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Inspection carried out on 18 August 2016

During a routine inspection

We inspected Beaumond House on 18 August 2016. The inspection was unannounced.

Beaumond House is a community hospice managed by the registered charity Beaumond House Community Hospice. It is a nurse-led service with medical support provided by people’s own doctors. It is situated in the town of Newark in Nottinghamshire. They provide palliative care to people who live in Newark and surrounding areas with life limiting or terminal illnesses. The services provided included accommodation within four short term respite beds, care in people’s own homes and a day therapy service.

A registered manager is a person who has registered with the Care Quality Commission (CQC) to manage the service. Like registered providers, they are ‘registered persons’. Registered persons have legal responsibility for meeting the requirements in the Health and Social Care Act 2008 and associated Regulations about how the service is run. Two registered managers were in post at the time of the inspection who shared the role equally.

Staff had ensured that people’s rights were respected by helping them to make decisions for themselves. The Care Quality Commission is required by law to monitor how registered persons apply the Deprivation of Liberty Safeguards (DoLS) under the Mental Capacity Act 2005 (MCA) and to report on what we find. These safeguards protect people when they are not able to make decisions for themselves and it is necessary to deprive them of their liberty in order to keep them safe. No one staying in the hospice had any restrictions of their liberty and the registered persons knew how to seek out any DoLS authorisations that may be required in the future.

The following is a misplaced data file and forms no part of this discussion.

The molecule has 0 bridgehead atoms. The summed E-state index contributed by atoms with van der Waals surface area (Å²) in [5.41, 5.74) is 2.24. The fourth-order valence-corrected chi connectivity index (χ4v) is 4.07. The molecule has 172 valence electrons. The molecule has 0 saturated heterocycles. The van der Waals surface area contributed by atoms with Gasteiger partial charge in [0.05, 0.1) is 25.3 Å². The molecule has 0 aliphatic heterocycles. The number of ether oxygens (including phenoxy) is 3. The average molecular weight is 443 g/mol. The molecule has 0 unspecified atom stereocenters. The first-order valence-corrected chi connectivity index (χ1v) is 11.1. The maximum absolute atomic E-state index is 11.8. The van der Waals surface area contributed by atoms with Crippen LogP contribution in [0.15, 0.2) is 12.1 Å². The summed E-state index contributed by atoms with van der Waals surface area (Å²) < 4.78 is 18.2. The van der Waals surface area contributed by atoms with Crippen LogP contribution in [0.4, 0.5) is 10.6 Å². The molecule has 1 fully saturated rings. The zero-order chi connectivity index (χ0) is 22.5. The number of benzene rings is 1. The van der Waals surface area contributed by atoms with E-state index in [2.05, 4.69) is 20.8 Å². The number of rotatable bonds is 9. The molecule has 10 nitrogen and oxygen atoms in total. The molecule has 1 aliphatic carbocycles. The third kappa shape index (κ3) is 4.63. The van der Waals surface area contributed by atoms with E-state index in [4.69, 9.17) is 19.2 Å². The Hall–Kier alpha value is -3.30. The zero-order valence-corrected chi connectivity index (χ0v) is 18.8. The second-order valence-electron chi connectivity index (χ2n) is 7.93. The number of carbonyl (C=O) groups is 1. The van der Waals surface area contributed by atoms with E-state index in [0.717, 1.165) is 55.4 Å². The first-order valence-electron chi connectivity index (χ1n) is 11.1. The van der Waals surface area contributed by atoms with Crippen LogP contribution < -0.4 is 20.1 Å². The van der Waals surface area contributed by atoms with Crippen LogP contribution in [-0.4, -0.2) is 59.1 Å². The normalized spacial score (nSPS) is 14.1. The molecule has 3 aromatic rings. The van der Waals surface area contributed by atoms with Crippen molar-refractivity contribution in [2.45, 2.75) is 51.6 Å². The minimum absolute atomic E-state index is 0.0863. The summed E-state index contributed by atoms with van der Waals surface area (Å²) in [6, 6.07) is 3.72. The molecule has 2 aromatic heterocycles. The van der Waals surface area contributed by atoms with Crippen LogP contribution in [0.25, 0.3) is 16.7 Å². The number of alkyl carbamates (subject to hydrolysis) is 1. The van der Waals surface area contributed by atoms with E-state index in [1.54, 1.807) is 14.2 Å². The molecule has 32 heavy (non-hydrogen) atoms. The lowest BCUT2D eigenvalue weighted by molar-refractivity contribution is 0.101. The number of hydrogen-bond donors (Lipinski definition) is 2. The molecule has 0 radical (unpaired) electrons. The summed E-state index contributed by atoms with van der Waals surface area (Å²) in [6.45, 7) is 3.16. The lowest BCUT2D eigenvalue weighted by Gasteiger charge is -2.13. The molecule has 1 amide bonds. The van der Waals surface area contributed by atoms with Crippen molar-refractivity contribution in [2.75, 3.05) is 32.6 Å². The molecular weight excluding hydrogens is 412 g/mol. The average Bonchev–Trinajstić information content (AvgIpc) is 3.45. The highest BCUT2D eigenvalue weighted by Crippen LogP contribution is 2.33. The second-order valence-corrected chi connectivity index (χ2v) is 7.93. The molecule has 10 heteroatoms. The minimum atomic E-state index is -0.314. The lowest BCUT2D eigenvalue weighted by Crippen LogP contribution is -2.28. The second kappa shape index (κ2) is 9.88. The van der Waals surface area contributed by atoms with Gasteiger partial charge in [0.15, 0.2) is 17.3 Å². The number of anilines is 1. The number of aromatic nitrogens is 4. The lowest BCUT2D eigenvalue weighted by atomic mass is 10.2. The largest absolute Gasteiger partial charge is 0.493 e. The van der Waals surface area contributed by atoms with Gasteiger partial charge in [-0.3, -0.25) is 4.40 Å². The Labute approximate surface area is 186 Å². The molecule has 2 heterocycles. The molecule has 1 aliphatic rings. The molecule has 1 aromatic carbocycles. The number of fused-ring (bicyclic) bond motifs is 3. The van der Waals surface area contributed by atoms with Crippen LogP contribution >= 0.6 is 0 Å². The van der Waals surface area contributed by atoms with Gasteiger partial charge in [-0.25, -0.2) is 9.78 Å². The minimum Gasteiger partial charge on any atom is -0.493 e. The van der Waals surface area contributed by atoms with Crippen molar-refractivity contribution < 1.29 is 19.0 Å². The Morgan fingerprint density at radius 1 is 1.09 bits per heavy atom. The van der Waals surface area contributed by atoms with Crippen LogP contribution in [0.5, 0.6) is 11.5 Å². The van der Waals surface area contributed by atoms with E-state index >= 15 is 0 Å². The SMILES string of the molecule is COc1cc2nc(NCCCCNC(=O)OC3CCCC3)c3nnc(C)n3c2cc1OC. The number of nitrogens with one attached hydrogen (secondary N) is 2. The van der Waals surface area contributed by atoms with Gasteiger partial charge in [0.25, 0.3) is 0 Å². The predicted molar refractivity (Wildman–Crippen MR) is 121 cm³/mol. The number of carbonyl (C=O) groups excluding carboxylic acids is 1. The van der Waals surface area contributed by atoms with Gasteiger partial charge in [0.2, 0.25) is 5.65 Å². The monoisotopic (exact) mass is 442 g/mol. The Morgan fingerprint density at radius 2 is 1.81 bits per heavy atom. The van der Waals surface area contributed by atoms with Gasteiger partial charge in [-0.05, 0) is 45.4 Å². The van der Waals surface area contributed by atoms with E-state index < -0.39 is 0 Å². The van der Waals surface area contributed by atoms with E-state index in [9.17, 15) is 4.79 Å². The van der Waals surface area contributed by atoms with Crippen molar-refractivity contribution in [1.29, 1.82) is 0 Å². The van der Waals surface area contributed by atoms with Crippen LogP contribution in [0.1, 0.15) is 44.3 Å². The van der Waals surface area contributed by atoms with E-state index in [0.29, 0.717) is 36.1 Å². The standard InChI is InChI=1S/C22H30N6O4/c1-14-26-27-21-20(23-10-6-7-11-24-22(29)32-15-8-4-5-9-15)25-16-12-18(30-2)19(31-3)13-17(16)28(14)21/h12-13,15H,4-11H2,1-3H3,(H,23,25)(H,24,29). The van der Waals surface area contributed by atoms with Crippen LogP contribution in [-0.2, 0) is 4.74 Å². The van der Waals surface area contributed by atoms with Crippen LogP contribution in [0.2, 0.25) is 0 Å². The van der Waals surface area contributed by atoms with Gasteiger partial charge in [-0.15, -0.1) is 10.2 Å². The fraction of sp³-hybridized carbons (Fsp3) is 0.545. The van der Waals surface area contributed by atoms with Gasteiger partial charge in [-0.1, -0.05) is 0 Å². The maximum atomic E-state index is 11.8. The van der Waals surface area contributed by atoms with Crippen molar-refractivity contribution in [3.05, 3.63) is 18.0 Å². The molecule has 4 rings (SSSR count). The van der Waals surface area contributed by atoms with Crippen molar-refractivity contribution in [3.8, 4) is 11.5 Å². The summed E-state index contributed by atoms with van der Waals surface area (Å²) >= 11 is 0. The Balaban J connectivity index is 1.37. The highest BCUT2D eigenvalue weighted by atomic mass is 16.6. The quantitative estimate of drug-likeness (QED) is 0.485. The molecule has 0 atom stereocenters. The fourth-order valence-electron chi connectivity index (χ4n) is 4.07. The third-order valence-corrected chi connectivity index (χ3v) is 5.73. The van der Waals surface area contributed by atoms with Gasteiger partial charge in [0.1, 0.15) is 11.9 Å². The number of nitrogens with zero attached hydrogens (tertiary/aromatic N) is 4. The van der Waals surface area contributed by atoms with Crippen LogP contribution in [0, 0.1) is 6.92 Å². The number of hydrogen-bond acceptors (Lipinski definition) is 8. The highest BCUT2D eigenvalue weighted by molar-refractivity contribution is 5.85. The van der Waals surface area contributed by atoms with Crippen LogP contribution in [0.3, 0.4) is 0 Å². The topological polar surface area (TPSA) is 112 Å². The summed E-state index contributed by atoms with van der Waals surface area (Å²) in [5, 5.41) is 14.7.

People felt safe when they received care from staff, whether they were staying in the hospice or receiving care in their own home. Risks to their health, safety and welfare were minimised and staff knew how to respond to any concerns that might arise so that people were kept safe from abuse. There were enough staff on duty and background checks had been completed before new staff were appointed.

People had been supported to eat and drink enough to maintain their well-being and they had received all of the healthcare assistance they needed.